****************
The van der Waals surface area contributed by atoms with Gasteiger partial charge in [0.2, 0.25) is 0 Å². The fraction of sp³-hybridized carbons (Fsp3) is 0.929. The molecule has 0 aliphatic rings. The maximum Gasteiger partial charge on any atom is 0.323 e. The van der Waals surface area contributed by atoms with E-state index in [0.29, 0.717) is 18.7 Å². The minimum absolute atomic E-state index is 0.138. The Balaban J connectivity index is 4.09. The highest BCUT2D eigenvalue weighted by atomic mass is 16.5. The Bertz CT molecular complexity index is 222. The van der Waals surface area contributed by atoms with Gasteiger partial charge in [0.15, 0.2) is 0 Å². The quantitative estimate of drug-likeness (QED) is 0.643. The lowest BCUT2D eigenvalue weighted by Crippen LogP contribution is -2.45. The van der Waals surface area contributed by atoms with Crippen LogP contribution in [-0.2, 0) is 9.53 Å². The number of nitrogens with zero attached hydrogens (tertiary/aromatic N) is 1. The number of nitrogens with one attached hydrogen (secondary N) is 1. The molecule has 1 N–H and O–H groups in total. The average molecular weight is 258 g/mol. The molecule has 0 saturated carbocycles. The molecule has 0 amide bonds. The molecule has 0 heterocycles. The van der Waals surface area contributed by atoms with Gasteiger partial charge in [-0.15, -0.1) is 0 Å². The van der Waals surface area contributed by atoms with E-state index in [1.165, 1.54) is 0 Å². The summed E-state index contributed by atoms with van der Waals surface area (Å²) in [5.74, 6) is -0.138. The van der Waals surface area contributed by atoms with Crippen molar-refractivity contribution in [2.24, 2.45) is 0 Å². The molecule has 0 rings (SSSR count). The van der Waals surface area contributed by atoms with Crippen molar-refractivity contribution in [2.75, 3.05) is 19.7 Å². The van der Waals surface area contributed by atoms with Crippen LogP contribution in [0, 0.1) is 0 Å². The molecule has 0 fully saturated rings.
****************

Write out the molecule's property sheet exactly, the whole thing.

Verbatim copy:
The van der Waals surface area contributed by atoms with Gasteiger partial charge in [0.2, 0.25) is 0 Å². The fraction of sp³-hybridized carbons (Fsp3) is 0.929. The molecule has 0 aliphatic rings. The maximum Gasteiger partial charge on any atom is 0.323 e. The van der Waals surface area contributed by atoms with E-state index in [0.29, 0.717) is 18.7 Å². The minimum absolute atomic E-state index is 0.138. The Balaban J connectivity index is 4.09. The highest BCUT2D eigenvalue weighted by atomic mass is 16.5. The Bertz CT molecular complexity index is 222. The van der Waals surface area contributed by atoms with Gasteiger partial charge in [0.15, 0.2) is 0 Å². The quantitative estimate of drug-likeness (QED) is 0.643. The lowest BCUT2D eigenvalue weighted by Crippen LogP contribution is -2.45. The van der Waals surface area contributed by atoms with Crippen LogP contribution in [-0.2, 0) is 9.53 Å². The number of nitrogens with zero attached hydrogens (tertiary/aromatic N) is 1. The number of nitrogens with one attached hydrogen (secondary N) is 1. The molecule has 1 N–H and O–H groups in total. The average molecular weight is 258 g/mol. The molecule has 0 saturated carbocycles. The molecule has 0 amide bonds. The molecule has 0 heterocycles. The van der Waals surface area contributed by atoms with Gasteiger partial charge in [-0.15, -0.1) is 0 Å². The van der Waals surface area contributed by atoms with E-state index in [1.165, 1.54) is 0 Å². The summed E-state index contributed by atoms with van der Waals surface area (Å²) in [5.74, 6) is -0.138. The van der Waals surface area contributed by atoms with Crippen molar-refractivity contribution in [2.24, 2.45) is 0 Å². The molecule has 0 rings (SSSR count). The van der Waals surface area contributed by atoms with Crippen molar-refractivity contribution in [2.75, 3.05) is 19.7 Å². The van der Waals surface area contributed by atoms with Crippen LogP contribution in [0, 0.1) is 0 Å². The molecule has 0 fully saturated rings.